My daughter has been invited to a birthday party for a classmate, and the invitation specifies, “Drop off.” She has never been to a party alone, and I’m concerned because I don’t know the family.
My daughter has a severe nut allergy, is a compulsive overeater and may eat herself sick. She also is terrified of animals.
I left a message but haven’t heard back. I worry that if I don’t send her to the party, the birthday child will be mean to her, which has happened.
My daughter is begging to go to this party, and I don’t know what to do!
A child’s safety must never be compromised. As her parent, you are her protector.
She will undoubtedly be upset with many of your decisions throughout her life, but don’t be swayed by her emotions. Children cannot possibly comprehend the many reasons for our difficult decisions. Consider therapy to address her compulsive overeating, her fear of animals and the impact of her allergy.
Decide whether to send your daughter to a potentially hazardous environment, depending on the severity of her allergy.
The British Dietetic Association warns that if untreated, “anaphylactic shock can result in death due to obstruction of the upper or lower airway (bronchospasm) or hypotension and heart failure. This happens within minutes to hours of eating the peanuts.”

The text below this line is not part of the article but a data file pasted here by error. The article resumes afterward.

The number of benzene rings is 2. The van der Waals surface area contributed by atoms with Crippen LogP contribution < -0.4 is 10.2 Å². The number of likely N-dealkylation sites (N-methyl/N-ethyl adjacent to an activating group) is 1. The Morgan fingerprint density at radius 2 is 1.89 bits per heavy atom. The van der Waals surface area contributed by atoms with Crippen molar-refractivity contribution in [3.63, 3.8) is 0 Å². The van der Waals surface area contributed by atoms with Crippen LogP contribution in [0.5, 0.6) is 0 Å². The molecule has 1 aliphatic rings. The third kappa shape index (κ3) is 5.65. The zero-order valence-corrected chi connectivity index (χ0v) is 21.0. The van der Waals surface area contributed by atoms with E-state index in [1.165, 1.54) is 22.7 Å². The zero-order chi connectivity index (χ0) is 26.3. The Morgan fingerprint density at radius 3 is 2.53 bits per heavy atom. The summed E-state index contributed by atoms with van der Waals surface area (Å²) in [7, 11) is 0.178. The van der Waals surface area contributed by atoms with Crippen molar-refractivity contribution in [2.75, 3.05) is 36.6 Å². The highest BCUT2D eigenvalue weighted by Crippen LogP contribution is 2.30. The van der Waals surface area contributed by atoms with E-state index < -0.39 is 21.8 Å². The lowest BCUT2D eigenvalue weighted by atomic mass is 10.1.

The bottom line? Never send a child to an unknown home.
If you decide to send her:
R.S.V.P. that your daughter is excited for the invitation, but with severe nut allergies, you will stay to help with games and cleanup to ensure her safety. No need to share her compulsive overeating or fear of animals, as that may invite social isolation or bullying.
Explain to your daughter why you are attending parties with her.
Bring “safe” snacks for her to enjoy.
If you don’t send her:
Send a birthday gift to school to help maintain friendships.
It is dangerously unrealistic to rely on other parents to protect your child by checking ingredients and monitoring food consumption. Be prepared with ground rules, as this is the just the first of many parties to come.
Diana Boggia is a columnist at The Repository in Canton, Ohio. She is the author of “Parenting with a Purpose,” an inspiring book written for parents of toddlers through teens, providing positive alternatives to reach and teach with success.